Can the body synthesize fat from other substances if you are on a fat-free diet?

if a person is on a fat free diet and does not eat fat, can the body synthesize fat from other substances?
Asked Dec 18, 2009
Yes. The body can synthesis fat from other foods. Let me explain in detail. Let us take for example potato chips, which contains Polysaccharides (a kind of carbohydrates). These polysacchrides contain a long chain of glucose units. On digestion and absorbtion of even a small portion of polysaccharides, large number of glucose units are released into blood stream. These large number of glucose units are first utlised for energy purpose, and then they are stored in the liver as glycogen. After these two requirements are met the remaining glucose units are directly converted into fats and stored in the body. The third process is not desired. For more info please visit my website and get your free book .
Answered Aug 19, 2010
"Synthesis" implies that fats are deposited directly and your body converts other food types to body fat by some different process.

To be clear, whether protein, carbohydrates, fiber or fat, your body digests the food and it is burned for energy. 300 calories of carbohydrates will have the exact same effect as 300 calories of fat. From a weight perspective, the big difference is one gram of fat has twice the calories of one gram of protein or carbs in addition to the negative effect fats have on your circulatory system.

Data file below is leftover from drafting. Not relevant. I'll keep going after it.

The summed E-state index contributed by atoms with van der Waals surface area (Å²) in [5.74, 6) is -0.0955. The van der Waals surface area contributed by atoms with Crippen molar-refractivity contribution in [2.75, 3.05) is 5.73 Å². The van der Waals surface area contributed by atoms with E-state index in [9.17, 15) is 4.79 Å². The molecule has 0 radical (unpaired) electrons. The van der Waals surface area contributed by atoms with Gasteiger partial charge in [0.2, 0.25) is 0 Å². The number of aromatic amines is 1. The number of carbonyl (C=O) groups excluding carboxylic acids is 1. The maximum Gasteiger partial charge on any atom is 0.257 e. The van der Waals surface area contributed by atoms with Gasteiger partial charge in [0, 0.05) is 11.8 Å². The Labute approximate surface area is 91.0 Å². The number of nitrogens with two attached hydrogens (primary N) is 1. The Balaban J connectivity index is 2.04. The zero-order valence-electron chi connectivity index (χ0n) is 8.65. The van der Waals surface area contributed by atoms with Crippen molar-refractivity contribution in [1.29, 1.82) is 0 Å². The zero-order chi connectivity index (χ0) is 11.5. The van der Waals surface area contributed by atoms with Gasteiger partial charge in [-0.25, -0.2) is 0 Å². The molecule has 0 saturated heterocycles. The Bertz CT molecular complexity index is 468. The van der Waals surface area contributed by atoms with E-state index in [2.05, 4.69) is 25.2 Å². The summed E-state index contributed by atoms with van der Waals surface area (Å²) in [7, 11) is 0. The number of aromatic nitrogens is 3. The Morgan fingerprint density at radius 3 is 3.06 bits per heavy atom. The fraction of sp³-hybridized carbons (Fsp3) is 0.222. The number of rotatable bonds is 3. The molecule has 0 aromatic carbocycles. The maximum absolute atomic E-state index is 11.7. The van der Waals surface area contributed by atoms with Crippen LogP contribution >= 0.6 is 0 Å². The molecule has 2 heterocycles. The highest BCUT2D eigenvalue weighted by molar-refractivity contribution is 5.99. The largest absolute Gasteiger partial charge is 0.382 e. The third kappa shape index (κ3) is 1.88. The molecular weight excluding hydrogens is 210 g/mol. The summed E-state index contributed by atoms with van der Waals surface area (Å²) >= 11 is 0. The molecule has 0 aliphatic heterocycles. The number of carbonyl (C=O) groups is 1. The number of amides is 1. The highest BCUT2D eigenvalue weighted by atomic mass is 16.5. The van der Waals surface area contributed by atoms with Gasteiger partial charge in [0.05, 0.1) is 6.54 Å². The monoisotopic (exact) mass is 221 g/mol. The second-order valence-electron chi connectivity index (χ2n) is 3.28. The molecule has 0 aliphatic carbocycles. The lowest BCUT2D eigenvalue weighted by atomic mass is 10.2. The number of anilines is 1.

Regardless of what the above commercial is trying to sell, the U.S. Department of Agriculture did an extensive study of weight loss programs and found that weight gain/loss simply depends on whether you consume more calories than you burn or burn more than you consume.
Answered Aug 19, 2010

However, our bodies need a certain amount of fat to function—and we can't make it from scratch. Triglycerides, cholesterol and other essential fatty acids—the scientific term for fats the body can't make on its own—store energy, insulate us and protect our vital
Answered Jul 30, 2021

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